The Islamic nations and the Jewish people constitute a special case, of course, for these are--at least nominally--monotheistic and creationist, all believing, to some degree, in the book of Genesis. The problem is that while they believe in the Creator, they fail to see that He has (and must) also become the Savior. They accept the foundational component of the gospel, but stop there. Consequently, their religions also have become humanistic in soteriology, even if not in theology, and so they also often become easy prey to "scientific evolutionary humanism," just as do the "liberals" in Christian cultures.
Evolutionism is not merely a scientific issue. In one form or another, it has always been present, in every land and among every people, opposing the true God of creation and His purposes for mankind. With the increasing modern drive toward "globalism" as espoused by the many-pronged thrusts of the so-called "New Age Movement" and its promotion of occultic evolutionary pantheism as the world religion of the future, it is more dangerous than ever, backed as it is by the scientific and educational establishments in almost every nation.
A strong emphasis on genuine creationism, centered both in clear Biblical revelation and the real facts of science, is therefore more urgently needed now than ever before on what American Christians have traditionally regarded as the "foreign fields." To achieve real and lasting success in winning the people of these lands to Christ, missionaries must be well equipped to deal with this foundational issue wherever they go.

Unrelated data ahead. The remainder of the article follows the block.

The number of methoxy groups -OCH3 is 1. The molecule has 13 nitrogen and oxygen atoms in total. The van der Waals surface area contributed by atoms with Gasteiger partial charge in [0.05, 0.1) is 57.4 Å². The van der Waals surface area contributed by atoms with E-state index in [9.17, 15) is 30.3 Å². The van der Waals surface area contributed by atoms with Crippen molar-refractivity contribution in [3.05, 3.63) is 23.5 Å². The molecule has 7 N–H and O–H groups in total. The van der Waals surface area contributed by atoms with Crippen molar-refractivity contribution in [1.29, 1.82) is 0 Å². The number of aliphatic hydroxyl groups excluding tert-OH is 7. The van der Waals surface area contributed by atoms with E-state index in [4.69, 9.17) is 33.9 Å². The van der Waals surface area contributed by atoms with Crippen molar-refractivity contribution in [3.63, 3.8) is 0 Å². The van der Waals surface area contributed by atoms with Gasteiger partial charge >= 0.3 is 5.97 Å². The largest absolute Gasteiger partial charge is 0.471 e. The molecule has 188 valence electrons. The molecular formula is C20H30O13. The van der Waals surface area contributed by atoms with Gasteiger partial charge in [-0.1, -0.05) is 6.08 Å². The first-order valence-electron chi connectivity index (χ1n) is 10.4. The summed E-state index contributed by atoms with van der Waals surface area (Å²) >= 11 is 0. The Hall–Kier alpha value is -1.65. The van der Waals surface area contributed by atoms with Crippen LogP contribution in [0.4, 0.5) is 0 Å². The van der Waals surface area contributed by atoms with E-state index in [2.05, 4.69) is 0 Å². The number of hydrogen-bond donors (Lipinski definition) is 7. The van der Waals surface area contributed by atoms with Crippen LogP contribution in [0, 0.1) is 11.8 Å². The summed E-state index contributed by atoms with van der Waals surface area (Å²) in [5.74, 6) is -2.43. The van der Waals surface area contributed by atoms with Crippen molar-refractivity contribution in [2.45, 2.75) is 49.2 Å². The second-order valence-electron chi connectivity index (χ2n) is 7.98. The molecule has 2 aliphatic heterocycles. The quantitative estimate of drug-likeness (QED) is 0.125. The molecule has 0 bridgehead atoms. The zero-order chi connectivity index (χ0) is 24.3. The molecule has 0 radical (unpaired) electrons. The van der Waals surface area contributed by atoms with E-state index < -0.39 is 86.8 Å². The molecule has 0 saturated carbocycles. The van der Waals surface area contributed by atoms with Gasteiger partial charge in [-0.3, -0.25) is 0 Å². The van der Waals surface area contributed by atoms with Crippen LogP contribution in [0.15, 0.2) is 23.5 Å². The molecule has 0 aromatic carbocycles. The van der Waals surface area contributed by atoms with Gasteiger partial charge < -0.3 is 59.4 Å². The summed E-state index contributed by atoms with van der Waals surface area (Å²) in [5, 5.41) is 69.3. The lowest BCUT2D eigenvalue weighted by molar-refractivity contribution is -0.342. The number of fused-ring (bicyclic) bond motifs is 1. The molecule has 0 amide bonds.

The encouraging thing is that this has been the clear Biblical precept and example all along! Following in the path of both the first-century missionaries and the early missionaries of modern times, they will find their message of creation/salvation still supported by the witness of the created world and the internal heart-witness of men and women created in God's image, "of all nations, and kindreds, and people, and tongues" (Revelation 7:9).
* Dr. Henry M. Morris is Founder and President Emeritus of the Institute for Creation Research.
Cite this article: Henry M. Morris, Ph.D. 1986. The Importance of Creationism in Foreign Missions. Acts & Facts. 15 (8).